The SBU [Security Service] has of late been actively engaged in the declassifying of documents about Holodomor and repression. This is undoubtedly to be welcomed, however with regard to their decision to initiate a criminal case on charges of genocide in Ukraine over Holodomor 1932-1933 I have serious reservations. What is most disturbing is the political nature of this move which will probably have no legal consequences but will sharpen conflict and division within the country. There is no consensus even among those who agree that Holodomor was an act of genocide as to this particular move by the Security Service. I find it difficult to view with understanding the decision to concentrate only on Holodomor, or on the murder of the nationalist leader Roman Shukhevych, as though the Terror of 1937-1938 had never happened. Or as if the crimes of the Soviet regime ended with the death of Stalin. Another question just won’t go away. If in Soviet times the KGB loyally served a criminal regime, and now its successor is serving a different regime, but just as loyally, what will happen if the regime changes again In Ukraine?
  Nor do we even have to overly stretch our imagination. It is quite enough to observe the increasingly inadequate behaviour of the National Expert Commission on the Protection of Public Morality [the Commission]. It is presently awaiting an external assessment from various specialists, however back in March it found that the Russian documentary film “Holodomor 1933: unlearned lessons of history” contained propaganda of national and religious enmity”. I haven’t seen the film but I assume it differs little from various revolting texts I’ve read. They make me angry and sometimes I hurtle to respond – with words, arguments, evidence, not with calls to ban the work or punish its authors. A ban of what we find outrageous or offensives today creates an extremely dangerous precedent. At a meeting on 28 May, one member of this incomprehensible State body called on his colleagues to “pay attention to the writings of Oles Buzyna in the newspaper “Segodnya” [“Today”]. “In this newspaper they discredit outstanding Ukrainian figures, and choose the most shameful parts of our history”, Mr Kononenko asserted”. He clearly saw no need to become familiar with the judgments of the European Court of Human Rights with regard to criticism of public figures which I in turn find rather baffling since the case law of the European Court is a source of law in Ukraine also. With regard to Buzyna and his attacks even against the great poet Taras Shevchenko, what can you say? Nothing positive, that’s for sure, however the danger from banning or restricting his writing would, I am convinced, far outweigh any damage caused by his primitive nonsense. The question again refuses to be quashed: if the regime changes then who will the new members of the Commission go for?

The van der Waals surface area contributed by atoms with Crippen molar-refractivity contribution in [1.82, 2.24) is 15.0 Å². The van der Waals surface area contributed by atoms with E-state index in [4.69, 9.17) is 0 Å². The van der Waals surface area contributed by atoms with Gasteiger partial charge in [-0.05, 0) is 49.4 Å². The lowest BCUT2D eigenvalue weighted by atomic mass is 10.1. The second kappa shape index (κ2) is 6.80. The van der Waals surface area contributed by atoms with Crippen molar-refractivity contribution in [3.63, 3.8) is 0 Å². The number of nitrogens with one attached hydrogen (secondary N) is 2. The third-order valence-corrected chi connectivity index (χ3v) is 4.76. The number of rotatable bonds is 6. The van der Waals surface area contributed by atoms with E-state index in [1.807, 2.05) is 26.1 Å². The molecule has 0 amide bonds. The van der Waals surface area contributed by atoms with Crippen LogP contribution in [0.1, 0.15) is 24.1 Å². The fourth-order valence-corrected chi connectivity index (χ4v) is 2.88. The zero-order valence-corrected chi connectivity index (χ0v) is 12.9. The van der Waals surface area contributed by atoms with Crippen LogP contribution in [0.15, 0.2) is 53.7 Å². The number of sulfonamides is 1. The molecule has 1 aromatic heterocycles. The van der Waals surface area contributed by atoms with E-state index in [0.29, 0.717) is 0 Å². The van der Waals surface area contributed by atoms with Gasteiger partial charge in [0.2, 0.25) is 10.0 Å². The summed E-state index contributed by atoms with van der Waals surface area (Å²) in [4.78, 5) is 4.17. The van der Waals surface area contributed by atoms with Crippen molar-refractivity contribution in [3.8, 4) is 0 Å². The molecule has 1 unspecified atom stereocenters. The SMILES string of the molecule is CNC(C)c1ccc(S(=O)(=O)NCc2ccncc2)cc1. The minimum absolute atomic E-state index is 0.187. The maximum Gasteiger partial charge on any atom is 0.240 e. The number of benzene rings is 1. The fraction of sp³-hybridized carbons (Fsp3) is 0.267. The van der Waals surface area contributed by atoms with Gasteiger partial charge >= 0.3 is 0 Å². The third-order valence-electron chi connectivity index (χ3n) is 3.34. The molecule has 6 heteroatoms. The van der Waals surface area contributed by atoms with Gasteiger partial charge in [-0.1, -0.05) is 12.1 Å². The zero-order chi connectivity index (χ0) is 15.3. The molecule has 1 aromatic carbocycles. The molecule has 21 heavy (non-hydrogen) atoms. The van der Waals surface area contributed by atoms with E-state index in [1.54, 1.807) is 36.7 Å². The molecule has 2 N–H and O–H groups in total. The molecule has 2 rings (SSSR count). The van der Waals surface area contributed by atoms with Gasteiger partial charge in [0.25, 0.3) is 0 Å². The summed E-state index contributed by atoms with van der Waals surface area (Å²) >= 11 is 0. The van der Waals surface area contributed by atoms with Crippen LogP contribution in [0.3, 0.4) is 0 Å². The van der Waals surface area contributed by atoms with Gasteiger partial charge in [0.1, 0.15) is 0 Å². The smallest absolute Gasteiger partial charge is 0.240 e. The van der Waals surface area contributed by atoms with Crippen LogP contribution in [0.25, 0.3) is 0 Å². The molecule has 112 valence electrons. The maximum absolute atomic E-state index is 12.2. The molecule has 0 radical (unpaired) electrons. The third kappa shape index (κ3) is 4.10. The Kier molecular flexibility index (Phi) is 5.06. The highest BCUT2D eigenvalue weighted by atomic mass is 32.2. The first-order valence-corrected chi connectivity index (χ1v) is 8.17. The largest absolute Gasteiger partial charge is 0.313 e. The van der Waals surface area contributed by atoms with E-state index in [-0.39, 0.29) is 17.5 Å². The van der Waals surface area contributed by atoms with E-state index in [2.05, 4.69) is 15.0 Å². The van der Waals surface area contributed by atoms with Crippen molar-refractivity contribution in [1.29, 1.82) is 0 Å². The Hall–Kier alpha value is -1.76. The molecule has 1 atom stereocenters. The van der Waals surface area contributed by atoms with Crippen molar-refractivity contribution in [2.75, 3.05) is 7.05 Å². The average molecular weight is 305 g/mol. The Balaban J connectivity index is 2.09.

Just over a year ago some staggeringly silly words spoken by Buzyna about a notorious “Hitler doll” supposedly enjoying popularity among Ukrainian families gained much more publicity than they deserved. Lots of people asked indignantly why the government was “doing nothing”. What precisely the government was supposed to do I did not understand then, and continue to be in the dark about now.
  One should not underestimate the danger from people or forces attempting to spread enmity or destabilize the country. However any measures which foist certain views or political correctness in the interpretation of historical events contradict fundamental principles of pluralism of views and under certain conditions can turn into a dictatorship of “the only possible” version of history or the truth. After decades of repression and millions of victims we should not deceive ourselves, especially since we can observe Russia slipping back. However fine-sounding the words may be, the result of any game, including of a political variety, is determined by the rules we follow. We already know all too well which rules lead to intellectual stagnation, censorship, persecution of dissidents and tanks.